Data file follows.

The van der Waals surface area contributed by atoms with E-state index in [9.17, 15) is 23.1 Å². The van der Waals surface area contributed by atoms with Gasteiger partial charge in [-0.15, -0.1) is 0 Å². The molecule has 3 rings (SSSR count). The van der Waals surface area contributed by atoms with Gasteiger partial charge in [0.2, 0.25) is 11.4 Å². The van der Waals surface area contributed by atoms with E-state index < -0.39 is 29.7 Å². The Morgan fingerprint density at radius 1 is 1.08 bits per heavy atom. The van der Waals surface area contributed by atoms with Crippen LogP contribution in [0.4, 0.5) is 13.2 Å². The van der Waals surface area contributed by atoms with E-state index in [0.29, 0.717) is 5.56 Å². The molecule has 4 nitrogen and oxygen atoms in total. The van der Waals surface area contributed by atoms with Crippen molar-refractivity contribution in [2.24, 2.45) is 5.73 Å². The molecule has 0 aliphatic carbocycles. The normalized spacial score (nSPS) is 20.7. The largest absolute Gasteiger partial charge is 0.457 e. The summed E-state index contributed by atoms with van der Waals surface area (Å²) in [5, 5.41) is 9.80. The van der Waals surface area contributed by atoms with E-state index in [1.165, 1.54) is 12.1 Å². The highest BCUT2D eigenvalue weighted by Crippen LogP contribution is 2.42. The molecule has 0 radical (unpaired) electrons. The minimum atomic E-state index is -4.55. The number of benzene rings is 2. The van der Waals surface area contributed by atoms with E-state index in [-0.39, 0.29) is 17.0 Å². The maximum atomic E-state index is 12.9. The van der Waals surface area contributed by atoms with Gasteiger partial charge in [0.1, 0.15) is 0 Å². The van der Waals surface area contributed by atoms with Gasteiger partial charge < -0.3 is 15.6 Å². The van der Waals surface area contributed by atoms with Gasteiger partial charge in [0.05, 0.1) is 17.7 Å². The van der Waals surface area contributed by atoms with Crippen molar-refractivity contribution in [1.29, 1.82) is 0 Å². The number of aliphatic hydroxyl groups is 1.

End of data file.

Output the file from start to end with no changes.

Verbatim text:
The van der Waals surface area contributed by atoms with E-state index in [9.17, 15) is 23.1 Å². The van der Waals surface area contributed by atoms with Gasteiger partial charge in [-0.15, -0.1) is 0 Å². The molecule has 3 rings (SSSR count). The van der Waals surface area contributed by atoms with Gasteiger partial charge in [0.2, 0.25) is 11.4 Å². The van der Waals surface area contributed by atoms with E-state index < -0.39 is 29.7 Å². The Morgan fingerprint density at radius 1 is 1.08 bits per heavy atom. The van der Waals surface area contributed by atoms with Crippen LogP contribution in [0.4, 0.5) is 13.2 Å². The van der Waals surface area contributed by atoms with E-state index in [0.29, 0.717) is 5.56 Å². The molecule has 4 nitrogen and oxygen atoms in total. The van der Waals surface area contributed by atoms with Crippen molar-refractivity contribution in [2.24, 2.45) is 5.73 Å². The molecule has 0 aliphatic carbocycles. The normalized spacial score (nSPS) is 20.7. The largest absolute Gasteiger partial charge is 0.457 e. The summed E-state index contributed by atoms with van der Waals surface area (Å²) in [5, 5.41) is 9.80. The van der Waals surface area contributed by atoms with E-state index in [1.165, 1.54) is 12.1 Å². The highest BCUT2D eigenvalue weighted by Crippen LogP contribution is 2.42. The molecule has 0 radical (unpaired) electrons. The minimum atomic E-state index is -4.55. The number of benzene rings is 2. The van der Waals surface area contributed by atoms with E-state index in [-0.39, 0.29) is 17.0 Å². The maximum atomic E-state index is 12.9. The van der Waals surface area contributed by atoms with Gasteiger partial charge in [0.1, 0.15) is 0 Å². The van der Waals surface area contributed by atoms with Gasteiger partial charge < -0.3 is 15.6 Å². The van der Waals surface area contributed by atoms with Gasteiger partial charge in [0.05, 0.1) is 17.7 Å². The van der Waals surface area contributed by atoms with Crippen molar-refractivity contribution in [1.29, 1.82) is 0 Å². The number of aliphatic hydroxyl groups is 1.